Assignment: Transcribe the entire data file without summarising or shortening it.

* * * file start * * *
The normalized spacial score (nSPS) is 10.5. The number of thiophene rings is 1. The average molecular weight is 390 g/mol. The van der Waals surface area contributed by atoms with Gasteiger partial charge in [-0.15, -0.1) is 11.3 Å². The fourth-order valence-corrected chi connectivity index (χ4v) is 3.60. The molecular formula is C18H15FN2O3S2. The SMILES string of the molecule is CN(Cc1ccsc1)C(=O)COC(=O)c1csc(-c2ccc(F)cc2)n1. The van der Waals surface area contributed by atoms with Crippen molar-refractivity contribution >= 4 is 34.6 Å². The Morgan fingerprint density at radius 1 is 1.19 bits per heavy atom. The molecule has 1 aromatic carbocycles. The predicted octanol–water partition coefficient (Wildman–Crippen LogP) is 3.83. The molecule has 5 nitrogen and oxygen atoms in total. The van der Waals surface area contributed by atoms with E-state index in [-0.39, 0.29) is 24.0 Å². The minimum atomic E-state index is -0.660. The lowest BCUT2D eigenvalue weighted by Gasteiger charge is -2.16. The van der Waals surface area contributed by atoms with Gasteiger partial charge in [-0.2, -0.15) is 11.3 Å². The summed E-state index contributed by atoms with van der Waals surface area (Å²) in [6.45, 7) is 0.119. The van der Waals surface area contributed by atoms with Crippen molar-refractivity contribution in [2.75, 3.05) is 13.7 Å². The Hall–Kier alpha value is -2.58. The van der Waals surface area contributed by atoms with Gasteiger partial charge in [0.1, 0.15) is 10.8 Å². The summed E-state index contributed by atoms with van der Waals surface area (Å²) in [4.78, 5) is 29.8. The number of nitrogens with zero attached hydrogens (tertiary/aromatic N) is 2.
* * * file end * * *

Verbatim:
The normalized spacial score (nSPS) is 10.5. The number of thiophene rings is 1. The average molecular weight is 390 g/mol. The van der Waals surface area contributed by atoms with Gasteiger partial charge in [-0.15, -0.1) is 11.3 Å². The fourth-order valence-corrected chi connectivity index (χ4v) is 3.60. The molecular formula is C18H15FN2O3S2. The SMILES string of the molecule is CN(Cc1ccsc1)C(=O)COC(=O)c1csc(-c2ccc(F)cc2)n1. The van der Waals surface area contributed by atoms with Crippen molar-refractivity contribution >= 4 is 34.6 Å². The Morgan fingerprint density at radius 1 is 1.19 bits per heavy atom. The molecule has 1 aromatic carbocycles. The predicted octanol–water partition coefficient (Wildman–Crippen LogP) is 3.83. The molecule has 5 nitrogen and oxygen atoms in total. The van der Waals surface area contributed by atoms with E-state index in [-0.39, 0.29) is 24.0 Å². The minimum atomic E-state index is -0.660. The lowest BCUT2D eigenvalue weighted by Gasteiger charge is -2.16. The van der Waals surface area contributed by atoms with Gasteiger partial charge in [-0.2, -0.15) is 11.3 Å². The summed E-state index contributed by atoms with van der Waals surface area (Å²) in [6.45, 7) is 0.119. The van der Waals surface area contributed by atoms with Crippen molar-refractivity contribution in [2.75, 3.05) is 13.7 Å². The Hall–Kier alpha value is -2.58. The van der Waals surface area contributed by atoms with Gasteiger partial charge in [0.1, 0.15) is 10.8 Å². The summed E-state index contributed by atoms with van der Waals surface area (Å²) in [4.78, 5) is 29.8. The number of nitrogens with zero attached hydrogens (tertiary/aromatic N) is 2.